Thank you for sharing!

Your article was successfully shared with the contacts you provided.
There is no evidence that Congress intended to repeal the antitrust laws and immunize “tie-in” agreements on initial public offerings, the 2d U.S. Circuit Court of Appeals has ruled. Reversing the dismissal of an antitrust action brought against major Wall Street underwriters, the 2d Circuit rejected the underwriters’ claim that “implied antitrust immunity arises from a potential specific conflict” between the antitrust laws and the securities laws. The court also rejected the claim that immunity from suit under the antitrust laws was implied because of the U.S. Securities and Exchange Commission’s (SEC) “pervasive” regulation of the markets. Billing v. Credit Suisse First Boston, No. 03-9284. The lawsuits allege what 2d Circuit Judge Richard Wesley called “an epic Wall Street conspiracy” to manipulate the price of stocks in initial public offerings. The chief allegation concerns “tie-in” agreements, whereby the underwriters demanded extra payments-or other commitments-in excess of the actual stock price from investors who sought allocations in hot initial offerings. Judge William Pauley of the Southern District of New York had dismissed the actions, finding that the “SEC, through application of its broad regulatory authority over the broad spectrum of conduct related to securities offerings, is empowered to regulate the conduct alleged” by the plaintiffs. “It is this sweeping power to regulate that spawns the potential conflict with the antitrust laws” that, under case law, “requires a finding of implied immunity,” Pauley said in In re Initial Public Offering Antitrust Litigation, No. 01 Civ. 2014, and Pfeiffer v. Credit Suisse First Boston Corp., No. 01 Civ. 11420. The plaintiffs had argued that other extensively regulated industries are nonetheless subject to the restraints of antitrust laws. The securities industry was like the oil or television industry. The defendants said that recent 2d Circuit case law favored a finding of implied immunity in the securities context. The 2d Circuit rejected that interpretation. The circuit last addressed the implied immunity issue in In re Stock Exchanges Options Trading Antitrust Litigation, 3317 F.3d 134 (2003). There the court recognized the defendants’ claim of immunity in a case where purchasers of equity options claimed that exchanges and exchange members had violated the Sherman Act by conspiring to restrict the listing and trading of particular options so that options were only listed on a single stock exchange at a time. Although the SEC first approved of the practice and later changed its mind, Wesley said that the circuit in that case found implied immunity, concluding “that antitrust principles directly conflicted with the SEC’s encouragement and affirmative approval of exchange plans for exclusive listings.” Billing was different. Wesley said that the claim of implied immunity for the tie-in arrangements is “in many ways, unlike any we have seen. Tie-in arrangements are recognized as means of dangerous manipulation, and there is no indication that Congress contemplated repealing the antitrust laws to protect them.” According to Wesley, “Thus defendants insist that the SEC could exercise powers-powers the agency refuses to recognize-to immunize conduct that neither Congress nor the agency ever contemplated permitting.” Wesley went on to state that there “may be reasons why Congress might choose to immunize such conduct. “The SEC and defendants have vigilantly reminded us that the securities markets in toto might be better entrusted to an expert agency than to the federal courts,” he said. “While we might agree, we do not have the responsibility for making national policy. Congress knows how to immunize regulated conduct from the antitrust laws. To date, it has not done so . . . .Construing the statutes as written, we find no repeal.”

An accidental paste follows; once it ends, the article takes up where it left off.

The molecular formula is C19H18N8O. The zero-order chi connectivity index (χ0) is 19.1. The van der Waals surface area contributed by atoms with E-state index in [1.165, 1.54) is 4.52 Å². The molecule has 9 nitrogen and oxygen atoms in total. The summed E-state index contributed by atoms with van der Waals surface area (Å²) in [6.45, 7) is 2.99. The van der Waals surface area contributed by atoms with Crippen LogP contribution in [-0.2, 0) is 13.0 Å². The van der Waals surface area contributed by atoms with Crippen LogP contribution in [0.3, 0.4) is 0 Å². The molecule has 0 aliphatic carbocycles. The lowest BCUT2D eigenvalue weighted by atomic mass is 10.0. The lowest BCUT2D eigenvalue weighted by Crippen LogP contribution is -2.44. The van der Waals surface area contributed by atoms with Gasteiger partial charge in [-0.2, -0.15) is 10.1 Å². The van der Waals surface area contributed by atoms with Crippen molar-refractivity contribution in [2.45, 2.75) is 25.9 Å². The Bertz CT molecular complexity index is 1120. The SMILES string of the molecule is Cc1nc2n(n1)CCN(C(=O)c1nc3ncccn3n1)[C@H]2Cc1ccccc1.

Want to continue reading?
Become a Free ALM Digital Reader.

Benefits of a Digital Membership:

  • Free access to 3 articles* every 30 days
  • Access to the entire ALM network of websites
  • Unlimited access to the ALM suite of newsletters
  • Build custom alerts on any search topic of your choosing
  • Search by a wide range of topics

*May exclude premium content
Already have an account?


ALM Legal Publication Newsletters

Sign Up Today and Never Miss Another Story.

As part of your digital membership, you can sign up for an unlimited number of a wide range of complimentary newsletters. Visit your My Account page to make your selections. Get the timely legal news and critical analysis you cannot afford to miss. Tailored just for you. In your inbox. Every day.

Copyright © 2020 ALM Media Properties, LLC. All Rights Reserved.